In discussion with proud Cartagena tour guide and Afro-Caribbean researcher, Marcella Diaz, Natalie & Diane discuss and learn about the history of liberation and enslavement of Africans in Colombia, the true definition of the word “Champeta” beyond a musical genre, and racial identity as a self-described “mulatta” woman.
March is a passionate tour guide & Afro-Caribbean researcher; born in Cartagena, Colombia. She was raised in a household committed to explore, teach and share the importance of Columbia’s history, ancestors and the often overlooked role they played in the history of the world we know today.
2:00 Natalie and Diane introduce the episode and share how they met guest, Marcella “March” Diaz, on their travels in early March to Cartagena, Colombia when she guided them around the neighborhoods of Getsemani & La Matuna.
3:45 Natalie shares the intention for this episode: to explore a parallel conversation on the dialogue around race and being Black currently occurring in the United States as it relates to the broader Americas, focusing in this episode on Colombia, where there is a similar history of enslaved populations of African descent.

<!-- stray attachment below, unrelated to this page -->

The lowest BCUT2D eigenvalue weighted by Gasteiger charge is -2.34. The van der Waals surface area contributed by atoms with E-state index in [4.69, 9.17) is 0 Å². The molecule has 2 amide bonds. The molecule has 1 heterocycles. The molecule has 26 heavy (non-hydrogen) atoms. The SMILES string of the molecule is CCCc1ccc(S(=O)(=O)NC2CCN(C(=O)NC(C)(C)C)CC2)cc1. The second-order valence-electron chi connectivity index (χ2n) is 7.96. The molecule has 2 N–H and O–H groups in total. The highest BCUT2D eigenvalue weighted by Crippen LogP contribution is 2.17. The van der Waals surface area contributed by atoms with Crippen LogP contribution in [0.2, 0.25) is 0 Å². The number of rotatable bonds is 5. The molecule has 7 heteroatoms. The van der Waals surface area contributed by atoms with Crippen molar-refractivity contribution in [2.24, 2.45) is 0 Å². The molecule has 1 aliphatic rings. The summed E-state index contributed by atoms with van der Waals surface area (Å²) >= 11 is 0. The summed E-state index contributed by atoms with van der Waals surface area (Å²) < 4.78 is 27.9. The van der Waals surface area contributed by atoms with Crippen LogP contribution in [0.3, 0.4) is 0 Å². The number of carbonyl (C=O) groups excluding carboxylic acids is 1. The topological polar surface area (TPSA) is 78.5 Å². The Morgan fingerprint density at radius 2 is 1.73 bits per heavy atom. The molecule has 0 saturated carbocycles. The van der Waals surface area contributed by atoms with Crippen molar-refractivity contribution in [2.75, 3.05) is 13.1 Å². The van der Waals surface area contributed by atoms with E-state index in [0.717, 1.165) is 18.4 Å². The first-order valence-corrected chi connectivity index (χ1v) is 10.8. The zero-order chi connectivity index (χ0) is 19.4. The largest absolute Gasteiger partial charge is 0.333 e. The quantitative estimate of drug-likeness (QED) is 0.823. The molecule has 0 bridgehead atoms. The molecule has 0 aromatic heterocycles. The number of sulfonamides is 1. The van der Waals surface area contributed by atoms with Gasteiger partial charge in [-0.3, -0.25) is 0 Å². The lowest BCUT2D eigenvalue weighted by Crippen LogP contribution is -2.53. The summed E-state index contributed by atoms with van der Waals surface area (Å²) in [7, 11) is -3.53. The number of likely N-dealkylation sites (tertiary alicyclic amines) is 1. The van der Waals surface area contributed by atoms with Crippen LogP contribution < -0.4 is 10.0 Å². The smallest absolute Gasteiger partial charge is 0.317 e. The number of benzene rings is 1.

4:30 Diane & Natalie articulate how this episode shines a light on powerful, African women called “champetas” and their influence on Colombian history and the liberation of enslaved peoples as far back as the 1600s.
5:30 Marcella shares her heritage, being of African and indiginous Colombian descent as she shares alongside her pride in being a Colombian woman and growing up the daughter of a travel guide, a role she has now taken on herself. Recently, she has also been studying Afro-Caribbean women in Cartagena and their role during Spanish inquisition and the times of African enslavement.
7:45 Marcella describes the history of enslavement in Cartagena as one of the largest ports of enslaved people in the new world in the 1500s and 1600s.
9:30 Marcella defines “champetas” for Diane and Natalie making the distinction between the style of music, most notably popularized by Shakira in SuperBowl 2020 (1), and the enslaved women from which the word originates. Breaking down the word, “cha” is defined as “mother or strong African woman” and “mpeta” which is “a blunt knife.” She describes these “rebellious” women and their role in African liberation in great detail and how little has been known about these women until recently.
14:45 Marcella shares the creative uses of braiding that champetas and African resistance used to record maps to the palenques (or free towns), to store seeds for planting or even tip off other women to those of their group who were most vulnerable and required protection.
17:30 Marcella describes the organization and negotiation of the first palenque, or group of legally-recognized free town of once enslaved people, founded in 1601 by Benkos Biohó, who was a strategist, military man and member of African royalty. Today, this town is now San Basilio de Palenque though it was originally El Limón.